Over the years, Kate Winslet has won one Academy Award, three Golden Globes and three BAFTAs. Yet, those accomplishments have been seemingly overshadowed by tabloid journalist's fixation on her appearances.
The Titanic actress spoke about the media's "straight-up cruel" criticism of her weight in a new interview with The Guardian, published Sunday, Feb. 21, describing how demoralizing it was to see headlines about her body.
"It was almost laughable how shocking, how critical, how straight-up cruel tabloid journalists were to me," she recalled. "I was still figuring out who the hell I bloody well was! They would comment on my size, they'd estimate what I weighed, they'd print the supposed diet I was on. It was critical and horrible and so upsetting to read."
The 45 year old added she was frequently asked for "comment" on her own appearance. And when she responded as requested, she said, "Well, then I got this label of being ballsy and outspoken. No, I was just defending myself."
Now, the actress said she looks back at those stories criticizing her weight when she was a teen, and she feels "moved," because of how "different" it is compared to now.
At the time, the Academy Award-winner said the reports "damaged my confidence," making her reconsider a future in the acting world. She reflected, "I didn't want to go to Hollywood because I remember thinking, ‘God, if this is what they're saying to me in England, then what will happen when I get there?' Also, it tampers with your evolving impression of what's beautiful, you know? I did feel very on my own. For the simple reason that nothing can really prepare you for… that."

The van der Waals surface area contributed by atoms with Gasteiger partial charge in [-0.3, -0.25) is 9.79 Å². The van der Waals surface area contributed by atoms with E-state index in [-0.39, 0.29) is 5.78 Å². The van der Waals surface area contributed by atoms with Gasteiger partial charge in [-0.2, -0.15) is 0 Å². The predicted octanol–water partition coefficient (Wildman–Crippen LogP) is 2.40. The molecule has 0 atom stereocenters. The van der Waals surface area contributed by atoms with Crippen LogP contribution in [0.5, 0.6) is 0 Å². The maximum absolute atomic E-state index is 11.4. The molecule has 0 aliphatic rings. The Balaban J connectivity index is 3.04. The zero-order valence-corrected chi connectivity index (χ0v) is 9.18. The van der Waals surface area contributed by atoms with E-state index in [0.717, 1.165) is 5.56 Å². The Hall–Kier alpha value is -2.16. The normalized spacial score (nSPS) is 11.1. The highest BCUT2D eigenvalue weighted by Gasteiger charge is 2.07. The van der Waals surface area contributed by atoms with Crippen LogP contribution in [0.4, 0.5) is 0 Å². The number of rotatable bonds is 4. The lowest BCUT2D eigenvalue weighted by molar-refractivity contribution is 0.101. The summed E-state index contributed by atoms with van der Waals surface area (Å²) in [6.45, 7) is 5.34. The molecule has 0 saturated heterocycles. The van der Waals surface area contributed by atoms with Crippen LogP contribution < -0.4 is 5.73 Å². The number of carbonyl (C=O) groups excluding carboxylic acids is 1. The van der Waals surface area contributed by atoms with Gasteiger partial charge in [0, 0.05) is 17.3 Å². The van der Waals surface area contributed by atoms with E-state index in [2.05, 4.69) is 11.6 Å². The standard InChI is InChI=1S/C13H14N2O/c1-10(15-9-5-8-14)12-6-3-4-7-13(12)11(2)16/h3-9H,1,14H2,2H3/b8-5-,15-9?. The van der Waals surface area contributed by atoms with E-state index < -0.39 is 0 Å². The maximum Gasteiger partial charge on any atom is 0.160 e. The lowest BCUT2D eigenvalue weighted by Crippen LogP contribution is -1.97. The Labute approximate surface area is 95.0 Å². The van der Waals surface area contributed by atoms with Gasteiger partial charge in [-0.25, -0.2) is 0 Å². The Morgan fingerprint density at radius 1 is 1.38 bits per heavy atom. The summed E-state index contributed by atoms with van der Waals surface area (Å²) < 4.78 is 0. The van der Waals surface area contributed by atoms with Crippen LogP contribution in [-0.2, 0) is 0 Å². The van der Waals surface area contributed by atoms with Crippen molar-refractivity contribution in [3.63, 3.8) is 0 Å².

However, that all changed for Winslet, she said, when she and ex-husband Jim Threapleton welcomed their daughter, Mia, 20. She said of becoming a mother, "And so all that s--t just kind of… evaporated."
The actress is also very conscious of how her body and sexuality is portrayed in her new movie Ammonite, in which she and Saoirse Ronan play lovers. She explained that taking on a character who was subjected to discrimination and gender inequity "made me feel like I had to hold myself accountable for times when I've maybe been complicit in the objectification of my own self in film. The things I agreed to. Body positions, or the way I was lit or how few clothes I wore."
Winslet continued, describing how her and Ronan's love scenes have been made out to seem graphic in nature when, in truth, it's an intimate moment between two people who both happen to be women.
"But I have been asked so, so many times about the intimate scenes in Ammonite, way more than I have ever been asked about any heterosexual love scene before. When I have, it's been comparisons—how was Leo compared with Jude? So embarrassing, so naff," she discussed. "But what happens with the discussion of LGBTQ love scenes is that people actually use different words to describe them."
"‘Searingly erotic,'" Winslet continued, "‘Titillating,' things that describe the impact that the scene might have on an audience, rather than the content of the scene itself. It really pisses me off, actually... The relationship is a part of the story. It's nothing to do with fear, or secrecy. It's about two people who fall in love."
The interview later turned to her participation in movies made by Woody Allen and Roman Polanski, two men who have been accused of sexual misconduct, though they both deny any wrongdoing. In recent years, the actress has apologized for working with the directors, who are now considered pariahs in the movie industry.
She remarked that it wasn't always this way, that it was once an honor to work with the men. Even so, Winslet acknowledged, "It's just unbelievable to me now that those men have been held in such high regard in this industry, and for such a long time. I defy anyone in the acting community to deny that parts in their movies were heavily coveted. And that's only just changed."
Winslet has previously said filming Wonder Wheel with Allen was a mistake, and she now admits, "I'll probably always grapple with those regrets."